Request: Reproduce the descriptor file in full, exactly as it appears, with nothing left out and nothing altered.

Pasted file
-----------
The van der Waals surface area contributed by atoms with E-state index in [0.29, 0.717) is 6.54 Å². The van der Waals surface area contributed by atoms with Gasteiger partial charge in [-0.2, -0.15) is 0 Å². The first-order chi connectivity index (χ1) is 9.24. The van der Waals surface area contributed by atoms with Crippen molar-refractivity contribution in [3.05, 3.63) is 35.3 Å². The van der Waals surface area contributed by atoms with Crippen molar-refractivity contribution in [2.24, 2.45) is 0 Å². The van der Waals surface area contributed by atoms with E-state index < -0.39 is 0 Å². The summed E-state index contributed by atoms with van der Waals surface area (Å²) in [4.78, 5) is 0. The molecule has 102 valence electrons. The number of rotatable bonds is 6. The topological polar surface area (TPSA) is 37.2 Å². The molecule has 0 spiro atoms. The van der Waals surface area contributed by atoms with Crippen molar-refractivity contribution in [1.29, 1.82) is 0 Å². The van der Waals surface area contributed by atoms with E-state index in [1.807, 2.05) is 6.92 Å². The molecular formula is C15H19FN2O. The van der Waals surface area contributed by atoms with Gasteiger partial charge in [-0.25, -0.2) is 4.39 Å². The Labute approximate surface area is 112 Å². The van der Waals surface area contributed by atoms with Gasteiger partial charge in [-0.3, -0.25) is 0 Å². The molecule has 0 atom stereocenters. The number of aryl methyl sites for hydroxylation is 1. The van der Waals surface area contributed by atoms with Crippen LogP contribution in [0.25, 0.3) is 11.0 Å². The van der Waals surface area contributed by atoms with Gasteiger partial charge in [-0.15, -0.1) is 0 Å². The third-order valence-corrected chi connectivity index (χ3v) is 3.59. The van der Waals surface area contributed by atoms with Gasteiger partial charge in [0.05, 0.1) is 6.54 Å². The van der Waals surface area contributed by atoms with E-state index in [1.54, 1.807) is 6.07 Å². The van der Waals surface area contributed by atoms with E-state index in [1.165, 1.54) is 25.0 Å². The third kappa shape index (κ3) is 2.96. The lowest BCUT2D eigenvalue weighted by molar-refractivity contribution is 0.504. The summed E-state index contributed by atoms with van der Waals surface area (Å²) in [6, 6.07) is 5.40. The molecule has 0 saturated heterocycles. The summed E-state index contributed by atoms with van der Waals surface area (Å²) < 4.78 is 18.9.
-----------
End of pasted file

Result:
The van der Waals surface area contributed by atoms with E-state index in [0.29, 0.717) is 6.54 Å². The van der Waals surface area contributed by atoms with Gasteiger partial charge in [-0.2, -0.15) is 0 Å². The first-order chi connectivity index (χ1) is 9.24. The van der Waals surface area contributed by atoms with Crippen molar-refractivity contribution in [3.05, 3.63) is 35.3 Å². The van der Waals surface area contributed by atoms with Crippen molar-refractivity contribution in [2.24, 2.45) is 0 Å². The van der Waals surface area contributed by atoms with E-state index < -0.39 is 0 Å². The summed E-state index contributed by atoms with van der Waals surface area (Å²) in [4.78, 5) is 0. The molecule has 102 valence electrons. The number of rotatable bonds is 6. The topological polar surface area (TPSA) is 37.2 Å². The molecule has 0 spiro atoms. The van der Waals surface area contributed by atoms with Crippen molar-refractivity contribution in [1.29, 1.82) is 0 Å². The van der Waals surface area contributed by atoms with E-state index in [1.807, 2.05) is 6.92 Å². The molecular formula is C15H19FN2O. The van der Waals surface area contributed by atoms with Gasteiger partial charge in [-0.25, -0.2) is 4.39 Å². The Labute approximate surface area is 112 Å². The van der Waals surface area contributed by atoms with Gasteiger partial charge in [-0.3, -0.25) is 0 Å². The molecule has 0 atom stereocenters. The number of aryl methyl sites for hydroxylation is 1. The van der Waals surface area contributed by atoms with Crippen LogP contribution in [0.25, 0.3) is 11.0 Å². The van der Waals surface area contributed by atoms with Gasteiger partial charge in [-0.15, -0.1) is 0 Å². The third-order valence-corrected chi connectivity index (χ3v) is 3.59. The van der Waals surface area contributed by atoms with Gasteiger partial charge in [0.05, 0.1) is 6.54 Å². The van der Waals surface area contributed by atoms with E-state index in [1.54, 1.807) is 6.07 Å². The van der Waals surface area contributed by atoms with E-state index in [1.165, 1.54) is 25.0 Å². The third kappa shape index (κ3) is 2.96. The lowest BCUT2D eigenvalue weighted by molar-refractivity contribution is 0.504. The summed E-state index contributed by atoms with van der Waals surface area (Å²) in [6, 6.07) is 5.40. The molecule has 0 saturated heterocycles. The summed E-state index contributed by atoms with van der Waals surface area (Å²) < 4.78 is 18.9.